I wasn’t surprised in November when the Des Moines Register failed to report on opposition to former Iowa Governor Tom Vilsack’s possible appointment as secretary of agriculture.
I wasn’t surprised in December when the newspaper omitted the same perspective from its piece on reaction to the news that President-elect Barack Obama was picking Vilsack for the job.
But I find this January 12 Des Moines Register article by Chase Davis quite odd. The subject is how Vilsack has relatively few ties to agribusiness. Excerpt:
Secretary of Agriculture nominee Tom Vilsack raised only a small portion of his campaign cash from farmers, grocers and others with direct ties to the agriculture industry, despite serving eight years as governor in one of the country’s most emblematic farming states, documents and fundraising data show.
From his first run for governor in 1998 to his short-lived presidential bid in 2006, Vilsack raised almost $15.8 million through contributions to his campaign and political action committees. Only about 2.3 percent, or $364,000, came directly from interests connected to agriculture.
Political observers said the small share of industry donations Vilsack received could earn him credibility and a perception of independence as he prepares for his confirmation hearing Wednesday. Others note the agricultural industry has long exerted its political influence through connections, not money.
“(Agriculture businesses) are much more human than a lot of other businesses. They have a very tight network,” said Edwin Bender, executive director of the National Institute on Money in State Politics. “Money is maybe not the prime indicator there.”
To the extent that influence follows money, Vilsack can make a convincing case that he is not beholden to the agribusiness industry – which could serve him well in the position, local experts said.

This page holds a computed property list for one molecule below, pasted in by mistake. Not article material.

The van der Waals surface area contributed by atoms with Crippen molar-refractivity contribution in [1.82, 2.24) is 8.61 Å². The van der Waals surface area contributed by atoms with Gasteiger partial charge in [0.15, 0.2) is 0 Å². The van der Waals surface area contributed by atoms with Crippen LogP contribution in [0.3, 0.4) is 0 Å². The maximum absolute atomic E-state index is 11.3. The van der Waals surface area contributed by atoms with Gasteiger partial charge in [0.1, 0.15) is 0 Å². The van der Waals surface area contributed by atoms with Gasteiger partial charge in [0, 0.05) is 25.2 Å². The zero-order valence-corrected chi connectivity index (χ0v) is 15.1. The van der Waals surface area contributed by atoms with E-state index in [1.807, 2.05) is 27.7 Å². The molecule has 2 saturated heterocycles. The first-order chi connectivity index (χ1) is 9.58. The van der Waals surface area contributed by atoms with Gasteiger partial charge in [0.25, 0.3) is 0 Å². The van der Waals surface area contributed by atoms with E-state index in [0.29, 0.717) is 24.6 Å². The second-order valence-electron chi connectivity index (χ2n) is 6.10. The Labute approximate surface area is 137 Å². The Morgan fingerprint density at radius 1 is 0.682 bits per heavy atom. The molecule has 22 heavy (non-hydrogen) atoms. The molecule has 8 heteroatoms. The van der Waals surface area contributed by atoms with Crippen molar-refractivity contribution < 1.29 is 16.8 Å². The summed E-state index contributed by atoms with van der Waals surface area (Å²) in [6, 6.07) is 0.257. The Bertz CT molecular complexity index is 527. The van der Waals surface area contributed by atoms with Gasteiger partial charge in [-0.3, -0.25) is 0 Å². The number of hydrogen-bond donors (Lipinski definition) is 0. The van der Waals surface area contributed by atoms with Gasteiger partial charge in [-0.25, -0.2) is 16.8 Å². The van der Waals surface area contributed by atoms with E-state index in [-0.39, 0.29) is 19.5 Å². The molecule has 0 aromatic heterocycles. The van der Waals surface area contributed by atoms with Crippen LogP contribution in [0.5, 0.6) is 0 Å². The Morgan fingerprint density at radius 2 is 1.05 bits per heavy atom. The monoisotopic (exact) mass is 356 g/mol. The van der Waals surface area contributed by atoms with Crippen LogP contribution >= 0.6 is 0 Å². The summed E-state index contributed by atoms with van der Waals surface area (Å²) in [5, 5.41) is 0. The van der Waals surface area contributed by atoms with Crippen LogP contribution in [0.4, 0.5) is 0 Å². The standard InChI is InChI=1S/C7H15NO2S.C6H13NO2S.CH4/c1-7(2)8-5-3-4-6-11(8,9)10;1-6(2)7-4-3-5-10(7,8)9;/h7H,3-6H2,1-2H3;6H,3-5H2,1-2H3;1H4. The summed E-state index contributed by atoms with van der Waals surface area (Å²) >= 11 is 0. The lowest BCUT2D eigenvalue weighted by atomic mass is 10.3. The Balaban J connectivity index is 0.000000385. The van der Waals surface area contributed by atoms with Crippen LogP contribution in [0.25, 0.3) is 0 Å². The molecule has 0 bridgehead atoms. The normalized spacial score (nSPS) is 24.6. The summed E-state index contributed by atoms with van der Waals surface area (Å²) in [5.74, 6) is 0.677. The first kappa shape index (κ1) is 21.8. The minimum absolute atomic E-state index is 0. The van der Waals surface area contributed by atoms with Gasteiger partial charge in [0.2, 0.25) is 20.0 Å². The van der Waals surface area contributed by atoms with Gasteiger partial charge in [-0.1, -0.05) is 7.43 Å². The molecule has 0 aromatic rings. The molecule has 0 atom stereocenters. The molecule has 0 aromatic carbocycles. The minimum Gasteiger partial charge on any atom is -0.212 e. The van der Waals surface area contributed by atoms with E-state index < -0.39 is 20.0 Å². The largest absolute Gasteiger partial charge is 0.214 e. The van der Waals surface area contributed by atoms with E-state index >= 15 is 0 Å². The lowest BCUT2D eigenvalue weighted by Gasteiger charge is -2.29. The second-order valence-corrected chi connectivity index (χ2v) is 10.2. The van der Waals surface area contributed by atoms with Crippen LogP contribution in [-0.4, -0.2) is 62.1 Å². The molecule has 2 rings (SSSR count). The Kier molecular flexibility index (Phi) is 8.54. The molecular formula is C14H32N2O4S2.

Agribusiness “will have more trouble getting everything they want, and they know it,” said Arthur Sanders, chairman of the Politics and International Relations Department at Drake University.
But if companies do convince Vilsack to support their policies within the U.S. Department of Agriculture, Vilsack “will have more credibility if he pushes for them,” Sanders said.
The article baffles me on two levels. It ranks Vilsack’s “top political donors associated with agribusiness interests,” and number one on the list is the philanthropist Doris Jean Newlin, whose husband was a vice president of Pioneer Hi-Bred International before he retired.
Newlin has made significant gifts to quite a few Democratic politicians, the Iowa Democratic Party, and the Democratic Senatorial Campaign Committee. It’s a stretch to consider her donations to Vilsack’s campaigns the most noteworthy link between Vilsack and agribusiness, just because Newlin is married to a retired vice-president of Pioneer.
What makes the article even more strange is that it does not mention biotech companies. Vilsack was an outspoken and persistent advocate for growing more genetically-engineered crops in Iowa and elsewhere. The Biotechnology Industry Organization named him governor of the year in 2001. He even used to fly on the Monsanto corporate jet. What opposition there was to Vilsack’s appointment as secretary of agriculture stemmed primarily from his many ties to biotechnology companies like Monsanto.
Vilsack may well have fewer connections to agribusiness than others who have headed the USDA. I think the Senate should confirm him, given that he is the president’s choice, and he is certainly qualified for the job.
But it was quite a strange editorial decision by the Register to publish a whole article about Vilsack not having strong ties to corporate agriculture, while failing to mention any of his connections to the biotechnology industry. If you’re going to report a story, at least report the whole story.